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Ultrasound Obstet Gynecol. 2018 Oct;52(4):458-466. doi: 10.1002/uog.19001.

Percutaneous fetoscopic closure of large open spina bifida using a bilaminar skin substitute.

Author information

1
Fetal Therapy Program, Hospital Israelita Albert Einstein, São Paulo, Brazil.
2
Obstetrics Department, University of Taubaté, Taubaté, Brazil.
3
Fetal Medicine, Perinatal da Barra, Rio de Janeiro, Brazil.
4
Pediatric Neurosurgeon, Hospital Israelita Albert Einstein, São Paulo, Brazil.
5
The USFetus Research Consortium, Miami, Florida, USA.

Abstract

OBJECTIVE:

We have described previously our percutaneous fetoscopic technique for the treatment of open spina bifida (OSB). However, approximately 20-30% of OSB defects are too large to allow primary skin closure. Here we describe a modification of our standard technique using a bilaminar skin substitute to allow closure of large spinal defects. The aim of this study was to report our clinical experience with the use of a bilaminar skin substitute and a percutaneous fetoscopic technique for the prenatal closure of large OSB defects.

METHODS:

Surgery was performed between 24.0 and 28.9 gestational weeks with the woman under general anesthesia, using an entirely percutaneous fetoscopic approach with partial carbon dioxide insufflation of the uterine cavity, as described previously. If there was enough skin to be sutured in the midline, only a biocellulose patch was placed over the placode (single-patch group). In cases in which skin approximation was not possible, a bilaminar skin substitute (two layers: one silicone and one dermal matrix) was placed over the biocellulose patch and sutured to the skin edges (two-patch group). The surgical site was assessed at birth, and long-term follow-up was carried out.

RESULTS:

Percutaneous fetoscopic OSB repair was attempted in 47 consecutive fetuses, but surgery could not be completed in two. Preterm prelabor rupture of membranes (PPROM) occurred in 36 of the 45 (80%) cases which formed the study group, and the mean gestational age at delivery was 32.8 ± 2.5 weeks. A bilaminar skin substitute was required in 13/45 (29%) cases; in the remaining 32 cases, direct skin-to-skin suture was feasible. There were 12 cases of myeloschisis, of which 10 were in the two-patch group. In all cases, the skin substitute was located at the surgical site at birth. In five of the 13 (38.5%) cases in the two-patch group, additional postnatal repair was needed. In the remaining cases, the silicone layer detached spontaneously from the dermal matrix (on average, 25 days after birth), and the lesion healed by secondary intention. The mean operating time was 193 (range, 83-450) min; it was significantly longer in cases requiring the bilaminar skin substitute (additional 42 min on average), although the two-patch group had similar PPROM rate and gestational age at delivery compared with the single-patch group. Complete reversal of hindbrain herniation occurred in 68% of the 28 single-patch cases and 33% of the 12 two-patch cases with this information available (P < 0.05). In four cases there was no reversal; half of these occurred in myeloschisis cases.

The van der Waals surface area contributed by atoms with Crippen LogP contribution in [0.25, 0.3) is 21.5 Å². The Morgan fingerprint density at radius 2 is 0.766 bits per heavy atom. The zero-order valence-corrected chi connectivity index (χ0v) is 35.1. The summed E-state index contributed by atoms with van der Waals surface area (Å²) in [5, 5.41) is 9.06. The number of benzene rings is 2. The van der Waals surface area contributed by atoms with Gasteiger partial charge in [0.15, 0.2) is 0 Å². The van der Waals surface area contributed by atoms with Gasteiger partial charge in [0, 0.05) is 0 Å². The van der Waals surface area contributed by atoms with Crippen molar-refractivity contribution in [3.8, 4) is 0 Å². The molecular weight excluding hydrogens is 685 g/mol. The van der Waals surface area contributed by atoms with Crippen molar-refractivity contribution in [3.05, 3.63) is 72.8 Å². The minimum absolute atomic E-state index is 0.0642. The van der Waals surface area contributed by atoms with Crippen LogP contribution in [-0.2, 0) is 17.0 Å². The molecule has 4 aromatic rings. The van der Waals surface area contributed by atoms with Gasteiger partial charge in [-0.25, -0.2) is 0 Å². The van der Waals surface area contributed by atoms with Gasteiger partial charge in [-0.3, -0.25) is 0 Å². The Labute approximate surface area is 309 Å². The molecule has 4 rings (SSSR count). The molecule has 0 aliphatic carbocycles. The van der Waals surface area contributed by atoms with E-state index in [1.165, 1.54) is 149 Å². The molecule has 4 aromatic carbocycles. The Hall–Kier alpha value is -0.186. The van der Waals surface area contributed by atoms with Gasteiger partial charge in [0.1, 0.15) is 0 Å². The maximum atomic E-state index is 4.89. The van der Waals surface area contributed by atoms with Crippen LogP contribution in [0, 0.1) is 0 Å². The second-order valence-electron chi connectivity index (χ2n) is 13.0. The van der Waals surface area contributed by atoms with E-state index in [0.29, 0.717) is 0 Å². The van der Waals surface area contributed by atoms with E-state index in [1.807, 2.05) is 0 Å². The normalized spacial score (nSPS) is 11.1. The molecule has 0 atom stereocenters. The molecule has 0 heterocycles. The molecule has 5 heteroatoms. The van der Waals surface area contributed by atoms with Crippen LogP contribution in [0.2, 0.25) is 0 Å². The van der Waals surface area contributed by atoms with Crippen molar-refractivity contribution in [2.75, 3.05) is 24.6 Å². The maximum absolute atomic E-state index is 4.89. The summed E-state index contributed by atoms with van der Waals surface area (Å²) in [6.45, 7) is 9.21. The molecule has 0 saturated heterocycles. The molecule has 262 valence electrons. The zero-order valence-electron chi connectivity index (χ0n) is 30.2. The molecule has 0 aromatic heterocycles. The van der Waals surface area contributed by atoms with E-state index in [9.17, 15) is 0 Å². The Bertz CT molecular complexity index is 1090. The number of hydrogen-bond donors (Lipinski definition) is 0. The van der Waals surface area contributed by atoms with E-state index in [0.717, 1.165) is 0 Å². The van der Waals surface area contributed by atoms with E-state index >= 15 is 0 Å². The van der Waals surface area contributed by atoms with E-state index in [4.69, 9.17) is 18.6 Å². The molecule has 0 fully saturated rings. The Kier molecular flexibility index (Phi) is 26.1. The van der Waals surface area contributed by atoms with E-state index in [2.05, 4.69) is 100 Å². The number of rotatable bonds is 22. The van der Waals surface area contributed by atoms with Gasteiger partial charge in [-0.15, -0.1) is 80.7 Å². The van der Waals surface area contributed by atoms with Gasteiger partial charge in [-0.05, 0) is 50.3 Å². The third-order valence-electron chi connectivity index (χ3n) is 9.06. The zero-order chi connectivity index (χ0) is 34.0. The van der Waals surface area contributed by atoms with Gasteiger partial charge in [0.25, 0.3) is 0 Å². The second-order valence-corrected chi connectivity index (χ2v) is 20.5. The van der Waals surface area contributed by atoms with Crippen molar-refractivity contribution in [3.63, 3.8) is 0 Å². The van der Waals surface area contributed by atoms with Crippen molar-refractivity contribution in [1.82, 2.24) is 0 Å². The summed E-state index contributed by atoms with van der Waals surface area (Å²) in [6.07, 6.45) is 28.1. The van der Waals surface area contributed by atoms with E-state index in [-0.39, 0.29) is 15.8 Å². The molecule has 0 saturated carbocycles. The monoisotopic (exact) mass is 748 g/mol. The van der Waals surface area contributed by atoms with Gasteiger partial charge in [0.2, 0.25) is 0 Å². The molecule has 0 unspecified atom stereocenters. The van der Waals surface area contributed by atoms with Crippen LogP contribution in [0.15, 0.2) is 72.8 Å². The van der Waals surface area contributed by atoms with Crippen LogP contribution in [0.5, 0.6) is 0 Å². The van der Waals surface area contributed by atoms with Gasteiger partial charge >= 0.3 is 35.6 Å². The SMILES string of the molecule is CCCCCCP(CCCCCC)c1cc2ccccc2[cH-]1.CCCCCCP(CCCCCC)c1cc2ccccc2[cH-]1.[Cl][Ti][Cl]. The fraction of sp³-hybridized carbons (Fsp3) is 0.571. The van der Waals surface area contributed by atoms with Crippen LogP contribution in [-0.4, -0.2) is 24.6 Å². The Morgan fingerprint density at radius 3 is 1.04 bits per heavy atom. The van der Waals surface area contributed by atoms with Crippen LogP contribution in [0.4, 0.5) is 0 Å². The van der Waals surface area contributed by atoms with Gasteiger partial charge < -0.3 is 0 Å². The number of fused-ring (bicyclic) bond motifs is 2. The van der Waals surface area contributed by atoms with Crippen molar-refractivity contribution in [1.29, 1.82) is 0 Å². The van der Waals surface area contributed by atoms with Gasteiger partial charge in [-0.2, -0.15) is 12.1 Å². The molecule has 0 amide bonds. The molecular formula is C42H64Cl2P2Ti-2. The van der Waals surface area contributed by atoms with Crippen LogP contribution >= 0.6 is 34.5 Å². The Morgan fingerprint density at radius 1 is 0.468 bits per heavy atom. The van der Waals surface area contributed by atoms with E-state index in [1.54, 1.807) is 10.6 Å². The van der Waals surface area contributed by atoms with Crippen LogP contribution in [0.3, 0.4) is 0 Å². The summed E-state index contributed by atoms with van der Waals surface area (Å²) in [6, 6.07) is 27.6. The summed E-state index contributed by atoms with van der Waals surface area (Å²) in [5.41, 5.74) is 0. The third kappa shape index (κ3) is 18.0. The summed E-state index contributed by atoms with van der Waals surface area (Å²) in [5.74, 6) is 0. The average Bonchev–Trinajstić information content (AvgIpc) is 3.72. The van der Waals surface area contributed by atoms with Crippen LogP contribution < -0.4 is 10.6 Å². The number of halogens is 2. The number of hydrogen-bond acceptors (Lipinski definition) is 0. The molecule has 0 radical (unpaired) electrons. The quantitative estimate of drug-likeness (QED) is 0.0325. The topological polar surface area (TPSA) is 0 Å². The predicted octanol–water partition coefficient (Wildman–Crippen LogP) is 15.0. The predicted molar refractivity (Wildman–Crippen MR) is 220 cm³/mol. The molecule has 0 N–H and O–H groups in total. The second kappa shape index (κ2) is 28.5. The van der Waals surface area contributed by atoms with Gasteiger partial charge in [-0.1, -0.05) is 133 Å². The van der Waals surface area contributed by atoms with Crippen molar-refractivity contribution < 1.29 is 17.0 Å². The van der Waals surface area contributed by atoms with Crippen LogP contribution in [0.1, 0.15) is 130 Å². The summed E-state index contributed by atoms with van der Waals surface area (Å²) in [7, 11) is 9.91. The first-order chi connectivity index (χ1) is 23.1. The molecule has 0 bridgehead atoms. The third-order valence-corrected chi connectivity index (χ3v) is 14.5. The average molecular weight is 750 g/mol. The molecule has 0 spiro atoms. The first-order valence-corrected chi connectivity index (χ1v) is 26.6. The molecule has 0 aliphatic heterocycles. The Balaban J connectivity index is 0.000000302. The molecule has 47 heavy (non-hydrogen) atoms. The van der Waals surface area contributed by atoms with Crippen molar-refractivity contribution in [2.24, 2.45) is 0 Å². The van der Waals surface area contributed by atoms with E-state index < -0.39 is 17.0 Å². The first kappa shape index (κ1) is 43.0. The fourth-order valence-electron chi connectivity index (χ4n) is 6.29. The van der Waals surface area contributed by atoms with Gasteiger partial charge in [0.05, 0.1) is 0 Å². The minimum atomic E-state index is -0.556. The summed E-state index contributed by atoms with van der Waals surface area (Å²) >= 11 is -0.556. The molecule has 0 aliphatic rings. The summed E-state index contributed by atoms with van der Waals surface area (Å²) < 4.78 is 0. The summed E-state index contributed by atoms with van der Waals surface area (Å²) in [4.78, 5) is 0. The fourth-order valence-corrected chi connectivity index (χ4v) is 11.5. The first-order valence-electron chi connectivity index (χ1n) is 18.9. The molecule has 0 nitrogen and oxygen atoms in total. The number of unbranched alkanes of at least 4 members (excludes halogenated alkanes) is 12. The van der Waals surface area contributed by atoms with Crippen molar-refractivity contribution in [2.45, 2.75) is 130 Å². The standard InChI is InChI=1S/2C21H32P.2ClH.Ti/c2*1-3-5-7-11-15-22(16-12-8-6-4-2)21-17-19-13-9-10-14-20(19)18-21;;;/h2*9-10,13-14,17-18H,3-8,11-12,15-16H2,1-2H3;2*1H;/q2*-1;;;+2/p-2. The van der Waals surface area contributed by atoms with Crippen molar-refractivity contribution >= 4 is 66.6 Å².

CONCLUSIONS:

Large OSB defects may be treated successfully in utero using a bilaminar skin substitute over a biocellulose patch through an entirely percutaneous approach. Although the operating time is longer, surgical outcome is similar to that in cases closed primarily. Cases with myeloschisis seem to have a worse prognosis than do those with myelomeningocele. PPROM and preterm birth continue to be a challenge. Further experience is needed to assess the risks and benefits of this technique for the management of large OSB defects. Copyright © 2018 ISUOG. Published by John Wiley & Sons Ltd.

KEYWORDS:

fetal surgery; large myelomeningocele; meningomyelocele; myeloschisis; open spina bifida; operative fetoscopy; rachischisis

PMID:
29314321
DOI:
10.1002/uog.19001
[Indexed for MEDLINE]
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